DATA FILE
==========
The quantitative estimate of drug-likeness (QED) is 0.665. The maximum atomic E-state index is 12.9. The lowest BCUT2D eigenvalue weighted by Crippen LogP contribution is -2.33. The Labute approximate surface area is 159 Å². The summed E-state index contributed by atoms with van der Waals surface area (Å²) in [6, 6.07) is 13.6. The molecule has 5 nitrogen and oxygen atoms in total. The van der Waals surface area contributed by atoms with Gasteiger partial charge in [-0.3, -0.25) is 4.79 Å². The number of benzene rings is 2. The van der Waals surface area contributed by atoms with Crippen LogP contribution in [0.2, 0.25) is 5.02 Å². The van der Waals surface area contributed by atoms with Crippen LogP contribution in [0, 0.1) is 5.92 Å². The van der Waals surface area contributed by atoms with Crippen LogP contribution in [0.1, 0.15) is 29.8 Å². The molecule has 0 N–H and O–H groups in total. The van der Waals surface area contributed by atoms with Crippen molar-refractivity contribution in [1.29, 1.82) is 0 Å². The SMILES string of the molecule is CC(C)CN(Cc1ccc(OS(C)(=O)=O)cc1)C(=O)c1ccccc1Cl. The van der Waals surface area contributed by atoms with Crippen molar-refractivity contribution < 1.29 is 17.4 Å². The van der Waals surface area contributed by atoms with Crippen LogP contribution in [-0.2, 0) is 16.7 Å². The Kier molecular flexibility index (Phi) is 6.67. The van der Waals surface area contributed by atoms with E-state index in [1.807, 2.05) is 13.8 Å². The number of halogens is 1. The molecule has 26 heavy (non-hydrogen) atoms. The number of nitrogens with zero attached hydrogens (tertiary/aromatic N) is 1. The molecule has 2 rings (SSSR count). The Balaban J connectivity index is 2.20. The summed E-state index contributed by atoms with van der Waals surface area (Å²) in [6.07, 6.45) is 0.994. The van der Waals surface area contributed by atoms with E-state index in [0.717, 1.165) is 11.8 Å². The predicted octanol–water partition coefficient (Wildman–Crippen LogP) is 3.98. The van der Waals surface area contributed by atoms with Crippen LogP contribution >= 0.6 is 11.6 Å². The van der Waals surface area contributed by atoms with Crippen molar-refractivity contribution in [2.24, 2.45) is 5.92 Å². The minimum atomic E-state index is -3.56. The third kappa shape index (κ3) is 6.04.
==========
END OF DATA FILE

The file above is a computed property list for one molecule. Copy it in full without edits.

The quantitative estimate of drug-likeness (QED) is 0.665. The maximum atomic E-state index is 12.9. The lowest BCUT2D eigenvalue weighted by Crippen LogP contribution is -2.33. The Labute approximate surface area is 159 Å². The summed E-state index contributed by atoms with van der Waals surface area (Å²) in [6, 6.07) is 13.6. The molecule has 5 nitrogen and oxygen atoms in total. The van der Waals surface area contributed by atoms with Gasteiger partial charge in [-0.3, -0.25) is 4.79 Å². The number of benzene rings is 2. The van der Waals surface area contributed by atoms with Crippen LogP contribution in [0.2, 0.25) is 5.02 Å². The van der Waals surface area contributed by atoms with Crippen LogP contribution in [0, 0.1) is 5.92 Å². The van der Waals surface area contributed by atoms with Crippen LogP contribution in [0.1, 0.15) is 29.8 Å². The molecule has 0 N–H and O–H groups in total. The van der Waals surface area contributed by atoms with Crippen molar-refractivity contribution in [1.29, 1.82) is 0 Å². The SMILES string of the molecule is CC(C)CN(Cc1ccc(OS(C)(=O)=O)cc1)C(=O)c1ccccc1Cl. The van der Waals surface area contributed by atoms with Crippen molar-refractivity contribution < 1.29 is 17.4 Å². The van der Waals surface area contributed by atoms with Crippen LogP contribution in [-0.2, 0) is 16.7 Å². The Kier molecular flexibility index (Phi) is 6.67. The van der Waals surface area contributed by atoms with E-state index in [1.807, 2.05) is 13.8 Å². The number of halogens is 1. The molecule has 26 heavy (non-hydrogen) atoms. The number of nitrogens with zero attached hydrogens (tertiary/aromatic N) is 1. The molecule has 2 rings (SSSR count). The Balaban J connectivity index is 2.20. The summed E-state index contributed by atoms with van der Waals surface area (Å²) in [6.07, 6.45) is 0.994. The van der Waals surface area contributed by atoms with E-state index in [0.717, 1.165) is 11.8 Å². The predicted octanol–water partition coefficient (Wildman–Crippen LogP) is 3.98. The van der Waals surface area contributed by atoms with Crippen LogP contribution >= 0.6 is 11.6 Å². The van der Waals surface area contributed by atoms with Crippen molar-refractivity contribution in [2.24, 2.45) is 5.92 Å². The minimum atomic E-state index is -3.56. The third kappa shape index (κ3) is 6.04.